Along the way, I got a lot of well-meant advice about online courses to learn coding and online study groups to prepare for exams. But I plugged along by myself anyway. I do not learn well in a group setting. I get easily discouraged when I see myself quickly falling behind everyone else in the group — and I have to do a lot of catch up outside of class. In a way, this has been good for me in the long run, because I learned at an early age how to be an independent student and so I did well in graduate school, ending up with a PhD.

I am now gearing up for my next study challenge. And this time I am going to give myself permission to go it alone and immerse myself for as long as it takes.

A 5-year-old at a cocktail party

I’m 58 going on 5. I’ve felt five years old since, well, since I was five years old. Admittedly, I don’t have children, so I’ve never had that ongoing reminder of myself growing older as I watch the kids grow up and pass the major milestones in life.

I often feel like the 5-year-old child who has wandered downstairs while the parents are giving a cocktail party…quietly appearing dressed in pajamas with a teddybear under my arm. Someone notices me and cries with delight, “And where did you come from?” And for a few moments I am the subject of a certain kind of attention that makes me feel very small indeed…until I am escorted upstairs and back to bed.

Or, I am in the company of adults and try to take part in the conversation…only to get the subtle message that I need to be quiet, because “the grownups are talking now.”

I have done a lot of living. But I have never felt like one of the grownups.

Sandals with socks?

Another thing I do not understand…why wearing socks with sandals is unacceptable.

I might consider it inadvisable under certain circumstances, in that socks might get very dirty; but wearing sandals with socks does not strike me as peculiar.

There have been many times of my life, especially in childhood, when finances were very tight, and all I had for footwear were a pair of boots and a pair of sandals. On a chilly, but dry, day in the the spring or fall, the boots would be too warm while the sandals would be too cold. Wearing socks with the sandals solves the problem.

Another reason I might wear socks with sandals is that sandals can have straps with sharp or rough edges that rub painfully against the skin of my feet. If I am going to walk any distance in sandals, I like to wear socks to have a protective layer between the sandals and my feet – else I end up with painful blisters. I will add that I avoid white socks whenever possible, not because if how it looks, but because those socks will pick up enough dirt to never be white again. Thankfully, wherever Birkenstocks are sold, you can buy those nice thick oatmeal-colored socks.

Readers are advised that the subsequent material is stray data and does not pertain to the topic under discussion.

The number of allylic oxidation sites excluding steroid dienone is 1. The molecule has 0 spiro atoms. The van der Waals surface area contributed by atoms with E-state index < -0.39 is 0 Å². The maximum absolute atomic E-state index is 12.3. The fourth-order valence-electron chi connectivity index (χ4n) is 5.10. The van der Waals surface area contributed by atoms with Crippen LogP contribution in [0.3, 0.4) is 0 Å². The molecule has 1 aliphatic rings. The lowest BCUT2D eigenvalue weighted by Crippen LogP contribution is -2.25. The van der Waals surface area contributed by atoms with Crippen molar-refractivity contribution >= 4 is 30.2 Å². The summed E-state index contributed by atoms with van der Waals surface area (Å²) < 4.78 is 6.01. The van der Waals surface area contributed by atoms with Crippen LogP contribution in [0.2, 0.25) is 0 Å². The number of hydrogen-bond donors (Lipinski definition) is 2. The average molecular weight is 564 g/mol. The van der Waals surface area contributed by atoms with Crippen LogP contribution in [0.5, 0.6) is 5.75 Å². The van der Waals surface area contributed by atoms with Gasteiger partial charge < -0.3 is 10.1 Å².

Along the way, someone decided that sandals with socks was peculiar and enough people agreed to make it one of those unwritten rules that everyone is expected to know about. No doubt, the people who support this rule always have a closet full of shoes for all seasons and have never had blisters on their feet.

Who makes up these rules? What is so wrong about wearing white after Labor Day? On dark fall or winter mornings, white clothing makes you more visible when walking.

What is wrong with wearing brown shoes with black pants? Black and brown hardly clash. As colors, they go well together on numerous breeds of dogs (think Bernese Mountain, Cavalier King Charles Spaniel) and horses and many species of birds.

And what is the problem with the tag sticking out from your shirt at the back of your neck?

If I ever walked out of the ladies restroom with my skirt tucked into the back of my panties, I think I would appreciate someone tactfully drawing it to my attention to save me from further embarrassment. But a tag sticking out from the back of my t-shirt is doing no harm, and sometimes I wear it that way deliberately because the way it feels against my skin is annoying and at the next possible opportunity I will take cut it off with scissors.

Myself, I do wonder about other people’s clothing choices, but it is usually about my perception of comfort as opposed to it just looking lame or stupid, such as: flip-flops in cold weather; wool hats in summer; pants that are obviously too small. But I do allow for the possibility of limited wardrobe when money is short. For example, my mother dressed me in flip-flops one summer and would have had me wearing them into the winter (with socks even!) if the school had allowed it, just to postpone the purchase of new shoes a little longer. And I have known women who gained weight and had no money to buy larger pants, but good intentions to try to lose the weight.